4. Further, although the plaintiff names itself in the complaint as “Mortgage Electronic Registration Systems, Inc., as Nominee For Homecomings Financial Network, Inc.” the documents attached to the plaintiff’s complaint conflict and therefore cancel out said allegations.
5. In this case, MERS’ allegations of material facts claiming it is the owner of the subject note are inconsistent with the documents attached to the Complaint. Further, MERS has alleged it does not have the original promissory note. When exhibits are inconsistent with the plaintiff’s allegations of material fact as to who the real party in interest is, such allegations cancel each other out. Fladell v. Palm Beach County Canvassing Board, 772 So.2d 1240 (Fla. 2000); Greenwald v. Triple D Properties, Inc., 424 So. 2d 185, 187 (Fla. 4th DCA 1983); Costa Bella Development Corp. v. Costa Development Corp., 441 So. 2d 1114 (Fla. 3rd DCA 1983).
6. Rule 1.210(a) of the Florida Rules of Civil Procedure provides, in pertinent part:
“Every action may be prosecuted in the name of the real party in interest, but a personal representative, administrator, guardian, trustee of an express trust, a party with whom or in whose name a contract has been made for the benefit of another, or a party expressly authorized by statute may sue in that person’s own name without joining the party for whose benefit the action is brought…”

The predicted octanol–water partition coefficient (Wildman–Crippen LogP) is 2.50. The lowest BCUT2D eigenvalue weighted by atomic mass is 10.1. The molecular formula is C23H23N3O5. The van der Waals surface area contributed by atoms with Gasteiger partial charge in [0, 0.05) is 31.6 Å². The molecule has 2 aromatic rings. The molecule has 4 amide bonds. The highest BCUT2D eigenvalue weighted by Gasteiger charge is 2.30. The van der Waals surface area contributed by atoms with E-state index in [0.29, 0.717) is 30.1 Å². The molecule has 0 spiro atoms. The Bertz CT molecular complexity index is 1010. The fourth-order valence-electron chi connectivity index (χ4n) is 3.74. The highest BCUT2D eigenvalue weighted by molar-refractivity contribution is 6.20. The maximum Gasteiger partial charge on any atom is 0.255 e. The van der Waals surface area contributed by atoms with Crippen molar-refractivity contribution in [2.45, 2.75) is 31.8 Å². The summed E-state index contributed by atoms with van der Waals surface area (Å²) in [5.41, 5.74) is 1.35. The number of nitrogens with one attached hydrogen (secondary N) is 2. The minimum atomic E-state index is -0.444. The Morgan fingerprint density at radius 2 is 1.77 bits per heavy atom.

The plaintiff in this action meets none of these criteria.
7. The plaintiff must allege that it is the owner and holder of the note and mortgage in question in order to be entitled to maintain an action on the note and mortgage which the plaintiff has not properly alleged in this case. Your Construction Center, Inc. v. Gross, 316 So. 2d 596 (Fl. 4th DCA 1975)
8. Plaintiff Mortgage Electronic Registration Systems, Inc. (“MERS”) does not have standing to pursue this action. Standing depends on whether a party has a sufficient stake in a justiciable controversy, whether a legally cognizable interest would be affected by the outcome of the litigation. Nedeau v Gallagher 851 So.2d 214, 2003 Fla. App. LEXIS 9762, 28 Fla. L. Weekly D 1537 (1st District, 2003).
9. Standing encompasses not only the “sufficient stake” definition, but at the at least equally important requirement that the claim be brought by or on behalf of one who is recognized by the law and a “real party in interest”, that is “the person in whom rests, by substantive law, the claim sought to be enforced. Kumar Corp. v Nopal Lines, Ltd, et al 462 So. 2d 1178, 1985 Fla.App. LEXIS 11940.41U.C.C. Rep. Serv. (Callaghan) 69; 10 Fla. L. Weekly 189 (3rd District1985).
10. It is axiomatic that a suit cannot be prosecuted to foreclose a mortgage which secures the payment of a promissory note, unless the Plaintiff actually holds the original note. A Plaintiff that does not hold the original notes sued has no standing and such action must be dismissed with prejudice Shelter Development Group v. MMA of Georgia, Inc 50 B.R. 588 (USBC, S.D. Florida 1985) Downing v. First National Bank of Lake City, , 81 So. 2d 486, (Fla., 1955) Tamiami Abstract and Title Company v. Berman, 324 So. 2d 137 (Fla 3rd DCA> 1975) Laing v. Gainey Builders, Inc. 184 So. 2d 897 (Fla. 1st DCA 1966). See also Davanzo v. Resolute Insurance Company, et al. 346 So.2d 1227, 1977 Fla.App. LEXIS 16014 (One who holds legal title to a mortgaged property is an indispensable party in suit to foreclose a mortgage).
WHEREFORE, this separate defendant requests the Court to dismiss the Plaintiff’s complaint with prejudice; or alternatively to order the Plaintiff to add the owner and holder of the subject note and mortgage as an indispensable party to this foreclosure action, and award this defendant attorney’s fees and all other relief to which she proves herself entitled.